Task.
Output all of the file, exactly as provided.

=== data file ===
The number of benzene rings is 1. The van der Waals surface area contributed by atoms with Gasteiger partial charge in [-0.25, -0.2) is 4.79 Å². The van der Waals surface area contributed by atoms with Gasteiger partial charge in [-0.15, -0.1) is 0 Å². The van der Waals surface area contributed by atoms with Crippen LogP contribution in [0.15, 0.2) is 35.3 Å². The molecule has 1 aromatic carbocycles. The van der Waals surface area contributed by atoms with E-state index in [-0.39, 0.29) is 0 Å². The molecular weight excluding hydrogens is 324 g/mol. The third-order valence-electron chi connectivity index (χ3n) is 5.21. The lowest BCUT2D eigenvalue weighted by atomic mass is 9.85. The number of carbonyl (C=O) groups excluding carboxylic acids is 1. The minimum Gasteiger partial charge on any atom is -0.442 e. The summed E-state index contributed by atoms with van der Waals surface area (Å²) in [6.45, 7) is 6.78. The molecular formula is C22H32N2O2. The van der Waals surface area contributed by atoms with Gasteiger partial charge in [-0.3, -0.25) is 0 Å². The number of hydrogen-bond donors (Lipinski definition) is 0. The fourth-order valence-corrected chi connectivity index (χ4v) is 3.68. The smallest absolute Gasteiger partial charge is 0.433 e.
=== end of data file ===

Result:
The number of benzene rings is 1. The van der Waals surface area contributed by atoms with Gasteiger partial charge in [-0.25, -0.2) is 4.79 Å². The van der Waals surface area contributed by atoms with Gasteiger partial charge in [-0.15, -0.1) is 0 Å². The van der Waals surface area contributed by atoms with Crippen LogP contribution in [0.15, 0.2) is 35.3 Å². The molecule has 1 aromatic carbocycles. The van der Waals surface area contributed by atoms with E-state index in [-0.39, 0.29) is 0 Å². The molecular weight excluding hydrogens is 324 g/mol. The third-order valence-electron chi connectivity index (χ3n) is 5.21. The lowest BCUT2D eigenvalue weighted by atomic mass is 9.85. The number of carbonyl (C=O) groups excluding carboxylic acids is 1. The minimum Gasteiger partial charge on any atom is -0.442 e. The summed E-state index contributed by atoms with van der Waals surface area (Å²) in [6.45, 7) is 6.78. The molecular formula is C22H32N2O2. The van der Waals surface area contributed by atoms with Gasteiger partial charge in [-0.3, -0.25) is 0 Å². The number of hydrogen-bond donors (Lipinski definition) is 0. The fourth-order valence-corrected chi connectivity index (χ4v) is 3.68. The smallest absolute Gasteiger partial charge is 0.433 e.